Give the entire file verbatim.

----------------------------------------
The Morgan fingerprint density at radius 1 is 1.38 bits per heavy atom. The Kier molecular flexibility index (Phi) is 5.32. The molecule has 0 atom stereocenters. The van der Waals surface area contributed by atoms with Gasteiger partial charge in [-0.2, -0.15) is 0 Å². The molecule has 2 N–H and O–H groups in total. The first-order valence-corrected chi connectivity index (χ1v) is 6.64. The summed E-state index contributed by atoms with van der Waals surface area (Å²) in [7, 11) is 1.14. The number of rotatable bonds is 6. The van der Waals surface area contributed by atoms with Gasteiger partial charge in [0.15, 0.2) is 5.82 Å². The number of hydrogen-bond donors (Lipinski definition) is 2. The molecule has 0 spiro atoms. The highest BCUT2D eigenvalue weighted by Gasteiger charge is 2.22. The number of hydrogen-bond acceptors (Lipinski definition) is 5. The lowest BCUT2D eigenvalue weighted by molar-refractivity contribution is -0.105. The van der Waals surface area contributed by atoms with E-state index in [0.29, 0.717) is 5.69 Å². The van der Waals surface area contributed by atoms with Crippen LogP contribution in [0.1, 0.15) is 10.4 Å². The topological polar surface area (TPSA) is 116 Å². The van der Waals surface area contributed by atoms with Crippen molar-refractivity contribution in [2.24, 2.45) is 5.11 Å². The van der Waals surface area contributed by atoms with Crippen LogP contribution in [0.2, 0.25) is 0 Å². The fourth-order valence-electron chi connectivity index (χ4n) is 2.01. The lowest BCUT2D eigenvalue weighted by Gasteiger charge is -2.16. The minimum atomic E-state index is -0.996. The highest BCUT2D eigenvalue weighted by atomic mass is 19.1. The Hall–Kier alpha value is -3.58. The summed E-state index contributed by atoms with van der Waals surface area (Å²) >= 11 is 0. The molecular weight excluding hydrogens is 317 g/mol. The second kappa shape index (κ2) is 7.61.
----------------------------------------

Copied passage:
The Morgan fingerprint density at radius 1 is 1.38 bits per heavy atom. The Kier molecular flexibility index (Phi) is 5.32. The molecule has 0 atom stereocenters. The van der Waals surface area contributed by atoms with Gasteiger partial charge in [-0.2, -0.15) is 0 Å². The molecule has 2 N–H and O–H groups in total. The first-order valence-corrected chi connectivity index (χ1v) is 6.64. The summed E-state index contributed by atoms with van der Waals surface area (Å²) in [7, 11) is 1.14. The number of rotatable bonds is 6. The van der Waals surface area contributed by atoms with Gasteiger partial charge in [0.15, 0.2) is 5.82 Å². The number of hydrogen-bond donors (Lipinski definition) is 2. The molecule has 0 spiro atoms. The highest BCUT2D eigenvalue weighted by Gasteiger charge is 2.22. The number of hydrogen-bond acceptors (Lipinski definition) is 5. The lowest BCUT2D eigenvalue weighted by molar-refractivity contribution is -0.105. The van der Waals surface area contributed by atoms with E-state index in [0.29, 0.717) is 5.69 Å². The van der Waals surface area contributed by atoms with Crippen LogP contribution in [0.1, 0.15) is 10.4 Å². The topological polar surface area (TPSA) is 116 Å². The van der Waals surface area contributed by atoms with Crippen molar-refractivity contribution in [2.24, 2.45) is 5.11 Å². The van der Waals surface area contributed by atoms with Crippen LogP contribution in [0.2, 0.25) is 0 Å². The fourth-order valence-electron chi connectivity index (χ4n) is 2.01. The lowest BCUT2D eigenvalue weighted by Gasteiger charge is -2.16. The minimum atomic E-state index is -0.996. The highest BCUT2D eigenvalue weighted by atomic mass is 19.1. The Hall–Kier alpha value is -3.58. The summed E-state index contributed by atoms with van der Waals surface area (Å²) >= 11 is 0. The molecular weight excluding hydrogens is 317 g/mol. The second kappa shape index (κ2) is 7.61.